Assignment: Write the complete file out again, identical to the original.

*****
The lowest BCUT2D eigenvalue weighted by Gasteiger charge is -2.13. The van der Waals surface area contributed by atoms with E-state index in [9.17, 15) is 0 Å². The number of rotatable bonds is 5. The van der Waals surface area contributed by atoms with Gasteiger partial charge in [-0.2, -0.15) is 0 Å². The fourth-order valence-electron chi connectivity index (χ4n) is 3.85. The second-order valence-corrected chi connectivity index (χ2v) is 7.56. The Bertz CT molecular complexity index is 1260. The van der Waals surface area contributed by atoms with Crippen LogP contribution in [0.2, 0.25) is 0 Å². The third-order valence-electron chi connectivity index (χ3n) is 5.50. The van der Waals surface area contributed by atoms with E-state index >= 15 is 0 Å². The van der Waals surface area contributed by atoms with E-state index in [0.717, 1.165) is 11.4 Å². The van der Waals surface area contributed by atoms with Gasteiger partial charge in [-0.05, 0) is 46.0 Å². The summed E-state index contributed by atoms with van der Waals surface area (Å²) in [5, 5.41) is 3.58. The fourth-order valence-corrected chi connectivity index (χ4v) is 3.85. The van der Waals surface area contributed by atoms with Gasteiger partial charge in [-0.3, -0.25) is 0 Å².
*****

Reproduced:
The lowest BCUT2D eigenvalue weighted by Gasteiger charge is -2.13. The van der Waals surface area contributed by atoms with E-state index in [9.17, 15) is 0 Å². The number of rotatable bonds is 5. The van der Waals surface area contributed by atoms with Gasteiger partial charge in [-0.2, -0.15) is 0 Å². The fourth-order valence-electron chi connectivity index (χ4n) is 3.85. The second-order valence-corrected chi connectivity index (χ2v) is 7.56. The Bertz CT molecular complexity index is 1260. The van der Waals surface area contributed by atoms with Crippen LogP contribution in [0.2, 0.25) is 0 Å². The third-order valence-electron chi connectivity index (χ3n) is 5.50. The van der Waals surface area contributed by atoms with E-state index >= 15 is 0 Å². The van der Waals surface area contributed by atoms with E-state index in [0.717, 1.165) is 11.4 Å². The van der Waals surface area contributed by atoms with Gasteiger partial charge in [-0.05, 0) is 46.0 Å². The summed E-state index contributed by atoms with van der Waals surface area (Å²) in [5, 5.41) is 3.58. The fourth-order valence-corrected chi connectivity index (χ4v) is 3.85. The van der Waals surface area contributed by atoms with Gasteiger partial charge in [-0.3, -0.25) is 0 Å².